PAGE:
Dr Patrick Frantz, CEO of Cambridge Graphene Platform, UK, talked of developments in graphene for 2D inks in UHF RFID. ‘At the moment, we can’t even produce enough graphene ink, but that is mainly due to manpower and growing demand from buyers in Asia. Graphene ink has no chemical contamination, high monolayer flake yield (up to 70%), and is a low-cost alternative to silver or laser-sintered copper ink. In the future, graphene will probably be used more as an additive rather than a complete solution, to enhance other inks,’ added Frantz.
How soon is now?
One question that was regurgitated by delegates and spat back out to the panel, was, ‘What will the first real graphene product be in the UK?’ After a long pause, Dr Steve Thomas of Conductive Ink Ltd suggested OLED technology. But Dr Nathan Hill, of the National Graphene Institute (NGI) currently being built in Manchester, added that OLED products were still years away. Meanwhile, Professor Richard Palmer of Birmingham University, UK, placed his bet on pharmaceutical catalysts. But aside from firming up applications, Thomas said researchers need to look further into the failures of graphene to encourage commercialisation. ‘R&D can be too focused on the benefits. The first thing a customer will do is try to break the product. We need to be prepared. If you give a customer a copper transistor, they’ll put it into a salt mist and say it corroded.’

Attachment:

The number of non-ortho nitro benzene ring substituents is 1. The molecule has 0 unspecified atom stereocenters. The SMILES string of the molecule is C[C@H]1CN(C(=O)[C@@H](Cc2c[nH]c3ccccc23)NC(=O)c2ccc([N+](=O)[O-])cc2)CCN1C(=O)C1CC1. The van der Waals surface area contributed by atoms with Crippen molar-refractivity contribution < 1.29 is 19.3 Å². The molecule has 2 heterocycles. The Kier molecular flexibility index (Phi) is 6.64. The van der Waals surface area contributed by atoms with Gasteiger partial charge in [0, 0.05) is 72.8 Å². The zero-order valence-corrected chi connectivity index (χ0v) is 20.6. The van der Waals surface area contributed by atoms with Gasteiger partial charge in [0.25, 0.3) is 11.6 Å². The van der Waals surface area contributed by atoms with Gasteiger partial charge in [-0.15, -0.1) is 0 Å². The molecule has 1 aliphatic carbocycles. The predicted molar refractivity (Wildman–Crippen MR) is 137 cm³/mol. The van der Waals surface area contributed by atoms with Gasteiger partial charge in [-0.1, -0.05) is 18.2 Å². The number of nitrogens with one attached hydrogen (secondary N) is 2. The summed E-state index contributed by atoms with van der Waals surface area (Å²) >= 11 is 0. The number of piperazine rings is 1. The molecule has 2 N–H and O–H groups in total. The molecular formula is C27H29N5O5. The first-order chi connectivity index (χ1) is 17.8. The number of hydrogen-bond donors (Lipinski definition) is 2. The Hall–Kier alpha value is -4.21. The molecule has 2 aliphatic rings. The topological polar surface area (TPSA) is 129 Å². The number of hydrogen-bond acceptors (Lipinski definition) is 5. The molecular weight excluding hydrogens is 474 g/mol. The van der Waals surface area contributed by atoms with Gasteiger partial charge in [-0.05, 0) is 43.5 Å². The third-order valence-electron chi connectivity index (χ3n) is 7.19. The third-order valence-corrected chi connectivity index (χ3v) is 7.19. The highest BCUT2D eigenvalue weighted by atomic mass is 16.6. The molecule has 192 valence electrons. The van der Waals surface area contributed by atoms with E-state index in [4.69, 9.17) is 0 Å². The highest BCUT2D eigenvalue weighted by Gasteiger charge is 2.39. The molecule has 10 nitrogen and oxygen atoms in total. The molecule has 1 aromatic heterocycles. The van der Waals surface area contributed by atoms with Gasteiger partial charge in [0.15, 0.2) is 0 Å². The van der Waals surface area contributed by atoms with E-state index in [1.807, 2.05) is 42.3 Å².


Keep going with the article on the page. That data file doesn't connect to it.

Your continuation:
The issue of intellectual property (IP) was also raised as a restricting factor among the afternoon panel, which noted that IP must not be too financially demanding. While companies such as Samsung can cover their costs, SMEs will be forced to migrate their innovations.
Manchester leads the way
Dr Kryzstof Koziol of Cambridge Nanosystems Ltd stated that the main hindrance to bulk production has been investment and commitment, although Hill disagreed, mentioning three major industry projects that are underway. The Graphene-based Electroresponsive Hydrogels project, led by the University of Manchester, has so far trialled drug-carrier graphene gels and found that while there was significant inflammation in multiwalled nanotube hybrid and blank gels due to heating, graphene gels remained intact.
Hill added that, with the ultracapacitor market forecast to reach US$3.5bln by 2020, the NGI is also leading an electrochemical energy storage project with electronics producer SHARP to explore the benefits of graphene in electrochemical devices. The aim is to create low-cost processes that will surpass the current bottleneck in batteries (103Wkg-1) and supercapacitors (3–5Whkg-1). Another project involving NGI and Crown Packaging is looking at graphene-based membranes for barrier materials in food packaging. The initiative will involve more than 14 companies, but ‘industry needs to see graphene as a 15-year game. Nothing happens overnight,’ said Hill. ‘I think we’re beyond the hype stage, but 10 years on, the bridge is too wide. Companies want clear applications and their standardisation and environmental concerns addressed. The rate of R&D is one high-quality paper a week in Manchester and two for the UK overall.’ But there is a lot more work to be done. As Hill said, ‘Graphene at Manchester is great, but graphene in the UK would be greater still’.
Graphene Flagship open call
The submissions deadline is 3 February 2014. To apply, visit www.graphenecall.esf.org